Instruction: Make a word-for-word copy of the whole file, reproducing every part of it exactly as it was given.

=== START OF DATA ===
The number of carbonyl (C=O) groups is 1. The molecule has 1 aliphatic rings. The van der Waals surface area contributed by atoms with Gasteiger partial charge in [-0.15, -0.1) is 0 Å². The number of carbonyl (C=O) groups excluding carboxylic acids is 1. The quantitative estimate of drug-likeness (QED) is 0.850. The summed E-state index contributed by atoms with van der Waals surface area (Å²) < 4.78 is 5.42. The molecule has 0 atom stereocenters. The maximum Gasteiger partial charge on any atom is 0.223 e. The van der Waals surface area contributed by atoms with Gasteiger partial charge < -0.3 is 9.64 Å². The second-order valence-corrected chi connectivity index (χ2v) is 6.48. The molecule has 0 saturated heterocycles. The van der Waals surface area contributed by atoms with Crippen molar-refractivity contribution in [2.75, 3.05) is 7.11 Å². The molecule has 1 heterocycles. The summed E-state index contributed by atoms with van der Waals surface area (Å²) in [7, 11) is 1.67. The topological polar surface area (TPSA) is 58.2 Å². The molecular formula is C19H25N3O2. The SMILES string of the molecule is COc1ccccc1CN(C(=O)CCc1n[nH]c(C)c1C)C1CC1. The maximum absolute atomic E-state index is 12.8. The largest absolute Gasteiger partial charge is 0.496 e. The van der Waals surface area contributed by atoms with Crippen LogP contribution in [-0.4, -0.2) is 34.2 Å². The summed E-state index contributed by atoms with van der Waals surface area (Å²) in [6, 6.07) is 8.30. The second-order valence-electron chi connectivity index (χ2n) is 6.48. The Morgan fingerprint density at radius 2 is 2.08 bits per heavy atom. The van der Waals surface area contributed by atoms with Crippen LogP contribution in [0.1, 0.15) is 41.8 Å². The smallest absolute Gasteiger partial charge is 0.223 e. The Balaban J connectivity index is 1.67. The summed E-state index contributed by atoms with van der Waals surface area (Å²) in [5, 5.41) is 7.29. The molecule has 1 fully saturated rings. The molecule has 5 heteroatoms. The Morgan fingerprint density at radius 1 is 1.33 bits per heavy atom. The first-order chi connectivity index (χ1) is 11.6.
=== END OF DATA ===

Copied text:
The number of carbonyl (C=O) groups is 1. The molecule has 1 aliphatic rings. The van der Waals surface area contributed by atoms with Gasteiger partial charge in [-0.15, -0.1) is 0 Å². The number of carbonyl (C=O) groups excluding carboxylic acids is 1. The quantitative estimate of drug-likeness (QED) is 0.850. The summed E-state index contributed by atoms with van der Waals surface area (Å²) < 4.78 is 5.42. The molecule has 0 atom stereocenters. The maximum Gasteiger partial charge on any atom is 0.223 e. The van der Waals surface area contributed by atoms with Gasteiger partial charge < -0.3 is 9.64 Å². The second-order valence-corrected chi connectivity index (χ2v) is 6.48. The molecule has 0 saturated heterocycles. The van der Waals surface area contributed by atoms with Crippen molar-refractivity contribution in [2.75, 3.05) is 7.11 Å². The molecule has 1 heterocycles. The summed E-state index contributed by atoms with van der Waals surface area (Å²) in [7, 11) is 1.67. The topological polar surface area (TPSA) is 58.2 Å². The molecular formula is C19H25N3O2. The SMILES string of the molecule is COc1ccccc1CN(C(=O)CCc1n[nH]c(C)c1C)C1CC1. The maximum absolute atomic E-state index is 12.8. The largest absolute Gasteiger partial charge is 0.496 e. The van der Waals surface area contributed by atoms with Crippen LogP contribution in [-0.4, -0.2) is 34.2 Å². The summed E-state index contributed by atoms with van der Waals surface area (Å²) in [6, 6.07) is 8.30. The second-order valence-electron chi connectivity index (χ2n) is 6.48. The Morgan fingerprint density at radius 2 is 2.08 bits per heavy atom. The van der Waals surface area contributed by atoms with Crippen LogP contribution in [0.1, 0.15) is 41.8 Å². The smallest absolute Gasteiger partial charge is 0.223 e. The Balaban J connectivity index is 1.67. The summed E-state index contributed by atoms with van der Waals surface area (Å²) in [5, 5.41) is 7.29. The molecule has 1 fully saturated rings. The molecule has 5 heteroatoms. The Morgan fingerprint density at radius 1 is 1.33 bits per heavy atom. The first-order chi connectivity index (χ1) is 11.6.